The US National Institute of Standards and Technology is in the process of writing a proposal for a multi-year, multi-million dollar program to enhance the reliability of products and services that are based on gene-expression technologies.
The multidisciplinary team creating the proposal is seeking input on the economic impact that such a potential program could bring.
The team has three questions it would like answered by interested members of the industry:
1) What are the reliability-related problems in gene-expression tools that:
- measurement science and /or bioinformatics might address as well as
- the reduction or elimination of which would significantly expand the market for products and services based on gene-expression technologies?
2) What are the potential benefits to users of gene-expression technologies (in terms of higher-quality and/or lower-cost products and services) if these reliability-related problems were reduced or eliminated?
3) What is the estimated impact (in terms of increased industry revenues) if the benefits in (2) are achieved?
Readers of BioArray News can respond directly to Robert Fireovid, program manager, NIST at [email protected].
NIST is a non-regulatory agency of the US Department of Commerce’s Technology Administration. The agency develops and promotes measurement, standards and technology designed to enhance productivity, facilitate trade and improve the quality of life.
The agency is already involved in helping to create technical standards for microarrays. The NIST working group on RNA is considering proposals for two RNA standards, one for within laboratories, and another external standard. The internal standard would be a pool of standard sequences agreed on by all commercial array manufacturers that would also be available to home-brew users. It would provide an internal measure of the quality of any array experiment with respect to sensitivity, dynamic range, and specificity. The external standard would be a complex pool of highly characterized RNA targets to be used as an external reference for any RT-PCR or array-based method.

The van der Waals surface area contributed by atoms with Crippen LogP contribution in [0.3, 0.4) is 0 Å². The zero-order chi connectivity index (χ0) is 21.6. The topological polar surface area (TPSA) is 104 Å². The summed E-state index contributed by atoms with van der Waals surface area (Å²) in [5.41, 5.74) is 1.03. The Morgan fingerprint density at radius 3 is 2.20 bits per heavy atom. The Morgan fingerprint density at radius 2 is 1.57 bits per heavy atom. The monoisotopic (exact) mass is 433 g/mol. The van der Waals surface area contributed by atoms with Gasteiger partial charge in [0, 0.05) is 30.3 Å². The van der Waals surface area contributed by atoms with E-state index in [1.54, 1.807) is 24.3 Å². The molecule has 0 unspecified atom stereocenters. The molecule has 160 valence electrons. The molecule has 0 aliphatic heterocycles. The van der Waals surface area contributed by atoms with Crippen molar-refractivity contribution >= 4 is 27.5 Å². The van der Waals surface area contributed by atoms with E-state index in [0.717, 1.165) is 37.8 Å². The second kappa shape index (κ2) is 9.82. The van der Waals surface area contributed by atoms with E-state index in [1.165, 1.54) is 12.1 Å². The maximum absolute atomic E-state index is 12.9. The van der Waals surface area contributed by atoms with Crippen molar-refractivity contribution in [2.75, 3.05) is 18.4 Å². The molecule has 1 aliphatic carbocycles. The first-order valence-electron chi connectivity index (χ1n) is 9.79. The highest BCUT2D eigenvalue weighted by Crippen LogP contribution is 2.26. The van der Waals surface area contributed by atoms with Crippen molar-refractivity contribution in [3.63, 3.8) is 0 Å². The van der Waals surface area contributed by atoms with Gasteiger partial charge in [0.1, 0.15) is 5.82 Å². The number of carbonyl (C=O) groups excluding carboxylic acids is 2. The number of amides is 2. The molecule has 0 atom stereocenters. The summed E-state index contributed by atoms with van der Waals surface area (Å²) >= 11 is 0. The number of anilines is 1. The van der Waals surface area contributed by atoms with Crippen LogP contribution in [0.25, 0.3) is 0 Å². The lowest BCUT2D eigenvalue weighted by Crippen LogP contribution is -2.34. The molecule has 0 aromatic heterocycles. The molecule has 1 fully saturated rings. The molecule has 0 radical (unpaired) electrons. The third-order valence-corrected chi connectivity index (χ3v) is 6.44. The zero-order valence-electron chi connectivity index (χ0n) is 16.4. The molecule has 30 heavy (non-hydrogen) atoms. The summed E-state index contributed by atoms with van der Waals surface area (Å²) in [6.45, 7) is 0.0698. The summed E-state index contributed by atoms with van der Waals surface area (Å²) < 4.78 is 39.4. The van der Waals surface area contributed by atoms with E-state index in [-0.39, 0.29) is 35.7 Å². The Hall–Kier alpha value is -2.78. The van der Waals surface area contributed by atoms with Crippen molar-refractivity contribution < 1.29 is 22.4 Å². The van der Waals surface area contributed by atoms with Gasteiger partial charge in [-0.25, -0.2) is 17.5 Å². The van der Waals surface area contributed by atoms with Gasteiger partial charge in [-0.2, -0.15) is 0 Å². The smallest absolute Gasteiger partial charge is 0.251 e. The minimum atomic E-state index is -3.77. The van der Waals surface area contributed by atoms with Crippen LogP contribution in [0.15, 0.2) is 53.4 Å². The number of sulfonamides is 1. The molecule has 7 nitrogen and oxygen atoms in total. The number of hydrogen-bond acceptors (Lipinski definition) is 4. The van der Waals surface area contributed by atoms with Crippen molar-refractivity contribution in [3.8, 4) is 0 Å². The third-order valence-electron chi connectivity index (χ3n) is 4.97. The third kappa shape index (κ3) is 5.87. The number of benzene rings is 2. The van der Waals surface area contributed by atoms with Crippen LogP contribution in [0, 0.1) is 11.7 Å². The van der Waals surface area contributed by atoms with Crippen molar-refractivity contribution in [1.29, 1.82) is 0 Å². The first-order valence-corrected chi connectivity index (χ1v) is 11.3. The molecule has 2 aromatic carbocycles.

For scanners, NIST would develop an “artifact” — a microarray slide — to standardize measurements of uniformity and signal to noise; and measure a scanner’s limits of detection. It would also identify appropriate fluorescent materials based on Cy3 and Cy5 dyes. A committee, which comprises a dozen scanner manufacturers including Affymetrix, Agilent, Axon, PerkinElmer, BioRad, Arrayit, and others, has created a set of specifi-cations for a standard microarray slide that would be coated uniformly and include two instruments — one created for the middle of the dynamic range, and one for very dim signals. Glass flatness would not exceed plus or minus 10 microns, on a preferred substrate of glass. The slides would be 1x3 inches and fitted to other users who do not follow that format. The microarray/scanner fluorescence standards group is expected to select a fluorescent material for the artifact from a choice of organic photo stable fluorescent dyes, silica doped with metal oxides, or quantum dots/nanocrystals.